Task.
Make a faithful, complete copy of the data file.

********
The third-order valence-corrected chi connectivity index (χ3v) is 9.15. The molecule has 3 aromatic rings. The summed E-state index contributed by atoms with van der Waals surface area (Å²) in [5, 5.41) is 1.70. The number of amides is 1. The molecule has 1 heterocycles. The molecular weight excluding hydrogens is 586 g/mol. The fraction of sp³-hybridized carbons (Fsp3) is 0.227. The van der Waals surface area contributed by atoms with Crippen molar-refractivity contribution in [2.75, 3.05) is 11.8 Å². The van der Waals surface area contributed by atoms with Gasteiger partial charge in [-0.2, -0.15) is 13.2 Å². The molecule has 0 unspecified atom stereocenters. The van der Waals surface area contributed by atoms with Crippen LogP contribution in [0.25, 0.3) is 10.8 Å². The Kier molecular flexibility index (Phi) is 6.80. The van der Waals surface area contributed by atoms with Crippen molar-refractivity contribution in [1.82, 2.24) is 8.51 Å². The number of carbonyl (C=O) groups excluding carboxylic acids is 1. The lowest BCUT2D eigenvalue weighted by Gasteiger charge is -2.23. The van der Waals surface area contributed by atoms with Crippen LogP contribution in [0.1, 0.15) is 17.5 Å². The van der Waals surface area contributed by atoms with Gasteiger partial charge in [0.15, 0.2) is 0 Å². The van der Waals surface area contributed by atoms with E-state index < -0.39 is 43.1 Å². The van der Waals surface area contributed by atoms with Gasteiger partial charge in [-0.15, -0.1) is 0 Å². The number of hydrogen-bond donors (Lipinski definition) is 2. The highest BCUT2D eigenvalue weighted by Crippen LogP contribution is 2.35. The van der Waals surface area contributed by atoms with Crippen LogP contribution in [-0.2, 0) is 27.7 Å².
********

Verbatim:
The third-order valence-corrected chi connectivity index (χ3v) is 9.15. The molecule has 3 aromatic rings. The summed E-state index contributed by atoms with van der Waals surface area (Å²) in [5, 5.41) is 1.70. The number of amides is 1. The molecule has 1 heterocycles. The molecular weight excluding hydrogens is 586 g/mol. The fraction of sp³-hybridized carbons (Fsp3) is 0.227. The van der Waals surface area contributed by atoms with Crippen molar-refractivity contribution in [2.75, 3.05) is 11.8 Å². The van der Waals surface area contributed by atoms with Gasteiger partial charge in [-0.2, -0.15) is 13.2 Å². The molecule has 0 unspecified atom stereocenters. The van der Waals surface area contributed by atoms with Crippen LogP contribution in [0.25, 0.3) is 10.8 Å². The Kier molecular flexibility index (Phi) is 6.80. The van der Waals surface area contributed by atoms with Crippen molar-refractivity contribution in [1.82, 2.24) is 8.51 Å². The number of carbonyl (C=O) groups excluding carboxylic acids is 1. The lowest BCUT2D eigenvalue weighted by Gasteiger charge is -2.23. The van der Waals surface area contributed by atoms with Crippen LogP contribution in [0.1, 0.15) is 17.5 Å². The van der Waals surface area contributed by atoms with Gasteiger partial charge in [0.15, 0.2) is 0 Å². The van der Waals surface area contributed by atoms with E-state index < -0.39 is 43.1 Å². The van der Waals surface area contributed by atoms with Gasteiger partial charge in [-0.15, -0.1) is 0 Å². The number of hydrogen-bond donors (Lipinski definition) is 2. The highest BCUT2D eigenvalue weighted by Crippen LogP contribution is 2.35. The van der Waals surface area contributed by atoms with Crippen LogP contribution in [-0.2, 0) is 27.7 Å².